Jeremy Hunt should be called to come clean on the behind-closed doors deal which has led to 20 per cent cuts to the BBC, now rubberstamped by the corporation's Trust.
Michelle Stanistreet, NUJ general secretary, said: "The NUJ is calling for a renegotiation of the licence fee deal now it has been revealed that James Murdoch was in discussion with the Culture Secretary before and after the general election. The Murdochs have been shown to have had exceptional access to Mr Hunt's office in furthering their commercial interests. The new Director General must be allowed to rip up the deal and start again.
"Today, the cuts have been laid bare; more than 2,000 jobs will go. The cuts will bring about irretrievable damage to news coverage, music, drama and the arts. They will severely reduce the BBC's ability to fulfil its public service obligations. We are also very concerned that the Asian Network is to have its staff cut by half and be forced to move to London. The Asian network has been vital in nurturing talent within the Asian community.
"Why should the BBC be making cuts to its vital news service to fund £150 million a year for broadband roll out and a further £25m investment in a new local TV service that nobody wants? Licence payers are now also expected to fund the World Service, Welsh service S4C and BBC Monitoring. When times are tough, the money should be used to protect creative content and quality news journalism.
"The NUJ would also like to take issue with Boris Johnston, London mayor, who said about the new DG's post, 'We need a Tory, and no mucking around'. No, we need a BBC free from political interference and no mucking around."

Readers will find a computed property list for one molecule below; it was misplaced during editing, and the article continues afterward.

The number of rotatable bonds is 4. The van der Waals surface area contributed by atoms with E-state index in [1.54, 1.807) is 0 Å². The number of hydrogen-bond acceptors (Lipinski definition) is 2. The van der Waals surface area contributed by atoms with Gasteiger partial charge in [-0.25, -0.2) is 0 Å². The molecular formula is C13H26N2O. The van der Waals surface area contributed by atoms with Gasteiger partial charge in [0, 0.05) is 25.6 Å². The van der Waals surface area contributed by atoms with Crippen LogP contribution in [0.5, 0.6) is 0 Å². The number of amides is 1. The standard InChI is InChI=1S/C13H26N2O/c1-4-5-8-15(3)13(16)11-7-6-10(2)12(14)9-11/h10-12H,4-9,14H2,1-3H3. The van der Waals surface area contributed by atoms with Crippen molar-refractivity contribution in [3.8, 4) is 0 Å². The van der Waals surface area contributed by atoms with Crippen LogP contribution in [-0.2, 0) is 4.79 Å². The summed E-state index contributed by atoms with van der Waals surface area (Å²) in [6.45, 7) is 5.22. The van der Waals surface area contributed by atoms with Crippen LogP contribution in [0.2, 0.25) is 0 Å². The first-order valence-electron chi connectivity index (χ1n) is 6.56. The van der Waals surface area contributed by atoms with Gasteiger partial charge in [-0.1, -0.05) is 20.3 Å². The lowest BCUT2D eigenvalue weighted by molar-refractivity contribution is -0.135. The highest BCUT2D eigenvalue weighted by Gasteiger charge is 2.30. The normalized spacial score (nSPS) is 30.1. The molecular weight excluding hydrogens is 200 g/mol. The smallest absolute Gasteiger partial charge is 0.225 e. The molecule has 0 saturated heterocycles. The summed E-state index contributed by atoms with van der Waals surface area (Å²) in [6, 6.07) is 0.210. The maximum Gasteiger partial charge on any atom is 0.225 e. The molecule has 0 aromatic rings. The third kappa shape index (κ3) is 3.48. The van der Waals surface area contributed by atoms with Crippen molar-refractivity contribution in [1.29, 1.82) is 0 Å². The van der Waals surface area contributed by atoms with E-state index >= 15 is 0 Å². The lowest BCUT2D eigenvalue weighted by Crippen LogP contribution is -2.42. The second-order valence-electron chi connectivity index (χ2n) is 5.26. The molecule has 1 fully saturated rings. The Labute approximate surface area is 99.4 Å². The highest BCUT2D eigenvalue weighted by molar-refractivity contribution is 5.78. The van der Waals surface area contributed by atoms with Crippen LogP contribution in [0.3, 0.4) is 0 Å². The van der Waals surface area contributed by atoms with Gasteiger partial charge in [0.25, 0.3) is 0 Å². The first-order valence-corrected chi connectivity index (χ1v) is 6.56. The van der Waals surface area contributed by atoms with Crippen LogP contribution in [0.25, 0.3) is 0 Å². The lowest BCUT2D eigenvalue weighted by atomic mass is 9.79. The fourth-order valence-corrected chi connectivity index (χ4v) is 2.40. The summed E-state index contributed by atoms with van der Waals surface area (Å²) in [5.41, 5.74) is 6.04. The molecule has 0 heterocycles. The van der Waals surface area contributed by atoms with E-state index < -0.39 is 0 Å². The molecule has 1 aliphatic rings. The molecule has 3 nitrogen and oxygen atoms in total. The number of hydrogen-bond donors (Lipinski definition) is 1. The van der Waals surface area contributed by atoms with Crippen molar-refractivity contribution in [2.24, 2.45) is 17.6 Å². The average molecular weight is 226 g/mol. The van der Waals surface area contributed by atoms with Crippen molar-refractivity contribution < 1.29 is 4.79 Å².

Mr Hunt is due to give evidence to the Leveson Inquiry at the end of the month.
The BBC Trust's response to Delivering Quality First, the programme of cuts and reform to the BBC, has been to largely agree with Mark Thompson, the Director General's plans. However, the Trust did respond to lobbying by the NUJ and other organisations and called for a small reprieve to the cuts to local radio; reducing them from £15million to £8million.There is also a reprieve for the news magazine programme Inside Out; 19 rather than the planned 50 jobs will go and each region will keep its own programme. But the BBC will go ahead with a new "Radio England" programme between 7pm and 10pm, with opt-outs for live sport and local news.
Children's programmes – including Blue Peter – will transfer to digital channels CBBC and CBeebies. BBC One will cut its minimum hours of arts and music from 45 to 40 hours and BBC Two's hours will be cut by a quarter, although there will be some transfer of arts and music to BBC Four. BBC Two will cut its minimum hours of first run factual programming from 520 to 375. Channels Three and Four will be expected to make cuts to "content spend" of more than 9 per cent. Radio1Xtra will end its commitment to the provision of 50 live music events a year. Radio 3 will cut the number of specially recorded performances from 500 to 400 and cut new drama productions from 35 to 25.
The mid-morning and 3pm news bulletins on BBC One will end and there will be a reduction in political conference coverage. The corporation has already announced that 140 jobs will go in BBC News.
In October 2010, the government and the BBC agreed that the licence fee should remain at £145.50 until the end of the current Charter in 2016-17 and that the BBC would fund a range of extra broadcasting-related activities including: the BBC World Service and BBC Monitoring; an expanded partnership with the Welsh language television service S4C; Support for new local television services; raising and extending the current ring-fenced sum in the licence fee for digital TV switchover from £133m a year to £150m a year to support broadband roll-out.
The BBC's plan is to make to make £700 million a year of savings by 2016-17, equivalent to around 20 per cent of the licence fee.